(creator: Jane Langton)
|Alan Starr, aged 29, is a highly skilled church organ builder and repairer, acting too as organist if required. Devoted as he is to music, he sometimes "found himself wondering why churches existed at all. They didn't do anything in particular. All they provided were Sunday morning lectures, a mysterious set of hieratic gestures, some meaningless gettings-up and sittings-down, a successsion of foolish hymns, and occasionally (it was true) a little good music." But he is a compassionate man, ready to help a 14-month-old orphan, as well as a dissolute old man who had once been one of the world's finest organists. It is he who enlists the help of Homer Kelly to discover what has happened to the baby's mother, but in the end makes the most important discovery himself.
Jane (Gillson) Langton (1922- ) has written nearly twenty mystery novels (which she describes as "self-indulgent wallowings in whatever excited me at the moment"), as well as other novels and eight books for children. Her detective novels all feature Homer and Mary Kelly. Homer is a Professor of American literature at Harvard who had once been a lieutenant detective in the office of the District Attorney of Middlesex County, and is only too happy to do some more detective work.
The author earned a bachelor's degree in astronomy from the University of Michigan, then a M.A. in art history and a second M.A. from Radcliffe College, Cambridge, Massachusetts. She went on to teach children's literature, and then suspense novel writing. She not only writes but illustrates her own books. She says, "The most fun I've had in writing mysteries hasn't been the writing, it's been the illustrating." She lives in Lincoln, Massachusetts, having lost her husband in 1997. She has three grown-up sons.
Divine Inspiration (1993)
There are some interesting characters in the story, including Rev. Martin Kraeger, minister of the Church of the Commonwealth. "Since childhood he had grown away from strict Lutheran conformity, no longer believing human nature to be corrupt, no longer concerning himself with the remission of sin by grace, the hope of eternal bliss.To him Luther's devil was a metaphor for human weakness ... He believed in a historical Jesus rather than a divine one .... For him the crucifixion was not a single event but a paradigm of the fate forever awaiting the good and the brave." His church was officially nondemoninational, so he could "pick and choose from a broad spectrum, faithful to no single orthodoxy." Yet his public persona was "loud, confident, hearty, affectionate and ironical." And he was divorced, with a 4-year-old daughter. Altogether an interesting and complex personality.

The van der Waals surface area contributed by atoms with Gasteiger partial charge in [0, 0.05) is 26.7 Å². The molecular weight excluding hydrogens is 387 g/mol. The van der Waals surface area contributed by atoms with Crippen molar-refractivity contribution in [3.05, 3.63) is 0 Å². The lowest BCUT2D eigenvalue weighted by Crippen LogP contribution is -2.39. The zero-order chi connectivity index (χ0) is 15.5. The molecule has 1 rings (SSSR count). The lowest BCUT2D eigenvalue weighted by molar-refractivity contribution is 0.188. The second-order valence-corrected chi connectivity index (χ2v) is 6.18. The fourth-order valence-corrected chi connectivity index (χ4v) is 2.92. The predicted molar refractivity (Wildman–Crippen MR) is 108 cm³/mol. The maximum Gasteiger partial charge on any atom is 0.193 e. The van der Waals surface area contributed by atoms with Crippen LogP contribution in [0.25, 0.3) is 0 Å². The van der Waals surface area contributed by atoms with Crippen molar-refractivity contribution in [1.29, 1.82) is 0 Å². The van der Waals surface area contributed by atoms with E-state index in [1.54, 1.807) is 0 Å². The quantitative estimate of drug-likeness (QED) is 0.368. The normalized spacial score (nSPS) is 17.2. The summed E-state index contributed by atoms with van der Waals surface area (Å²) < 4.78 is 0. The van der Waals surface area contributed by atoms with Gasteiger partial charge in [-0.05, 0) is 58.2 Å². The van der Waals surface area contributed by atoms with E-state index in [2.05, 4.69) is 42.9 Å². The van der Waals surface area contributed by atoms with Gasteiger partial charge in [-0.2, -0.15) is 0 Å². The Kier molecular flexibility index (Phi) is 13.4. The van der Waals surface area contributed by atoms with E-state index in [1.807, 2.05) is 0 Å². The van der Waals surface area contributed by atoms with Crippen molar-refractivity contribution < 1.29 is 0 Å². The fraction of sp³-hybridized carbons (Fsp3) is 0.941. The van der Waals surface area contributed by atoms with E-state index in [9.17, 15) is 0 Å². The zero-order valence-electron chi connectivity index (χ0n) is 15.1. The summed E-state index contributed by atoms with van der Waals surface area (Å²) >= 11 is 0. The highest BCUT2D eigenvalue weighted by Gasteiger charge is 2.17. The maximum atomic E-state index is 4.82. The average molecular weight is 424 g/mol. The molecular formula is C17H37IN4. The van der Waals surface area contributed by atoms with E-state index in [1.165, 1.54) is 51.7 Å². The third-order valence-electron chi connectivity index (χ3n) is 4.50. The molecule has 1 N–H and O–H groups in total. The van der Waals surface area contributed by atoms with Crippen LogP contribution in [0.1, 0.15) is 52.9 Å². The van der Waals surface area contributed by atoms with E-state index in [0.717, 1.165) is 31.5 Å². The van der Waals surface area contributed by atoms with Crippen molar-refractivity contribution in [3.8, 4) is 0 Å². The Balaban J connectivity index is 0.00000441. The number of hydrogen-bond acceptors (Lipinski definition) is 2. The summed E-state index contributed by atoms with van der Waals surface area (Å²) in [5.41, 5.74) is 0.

And there is the rich old widow, Edith Frederick, who controls her late husband's Music Endowment Fund, and has to be treated with the greatest respect and consulted about every musical matter, although she is tone deaf and ill-informed. But, looking at her hollowed cheeks, "the withered dewlaps, the sad decending lines around her mouth," Kraeger "thought of Holbein's woodcuts of the Dance of Death ... He could almost see the jolly skeleton hovering beside her, its arms hooked tenderly around her little jacket, its empty eye sockets snapping at ther joke, its grin widening in silent laughter. Well, the bony fingers would be reaching for them all before long .... Kraeger winced and suffered."
The author shows real social concern, as well as detailed knowledge of organ construction, the works of Bach (some of which are even reproduced in the text), and those of Martin Luther, which she quotes at the start of every chapter. The plot is rather slow to unwind but enlivened by episodes like those in which the redoubtable Mrs. Barker of the Department of Social Services wards off attempt after attempt to trick her into giving away the address of Charley's foster home. But even she is outwitted in the end.
Andrew Starr may not do all that much detection, but he plays a key role in the story and eventually finds the tape that leads to the villain's unmasking. He knows that "most male organists are gay. It's just a fact. I don't know why the hell it's true, but it is." But it becomes obvious that this does not apply to him.
The author uses at least two devices to keep us interested: first, there is an underlying threat throughout that the whole church structure is being endangered by a failure to keep the supporting pilings wet, and there are unexplained conversations shown in italics at the end of some chapters that hint at what is really going on behind the scenes.
There are some effective descriptions too, as of the most High Church in the district: "Every excuse for sacerdotal finery had been grasped. The suppliers of religious merchsandise had done a land-office business. There were banners with lambs and crosses, rood screens and baptismal fonts, and a high pulpit shaped like a tulip. There were altars with candlesticks, needlepoint kneeling stools, and wooden figures in generic saintly robes, their classic features pursed in holy wonder."
But, although the book is a long one and the pace sometimes slackens, the author has a real interest in church affairs and writes with authority.
|This is one of a series featuring detective Homer Kelly, but some crucial detection in this particular book is done by church organist Alan Starr.|
|The author illustrates the text with her own stylish drawings.|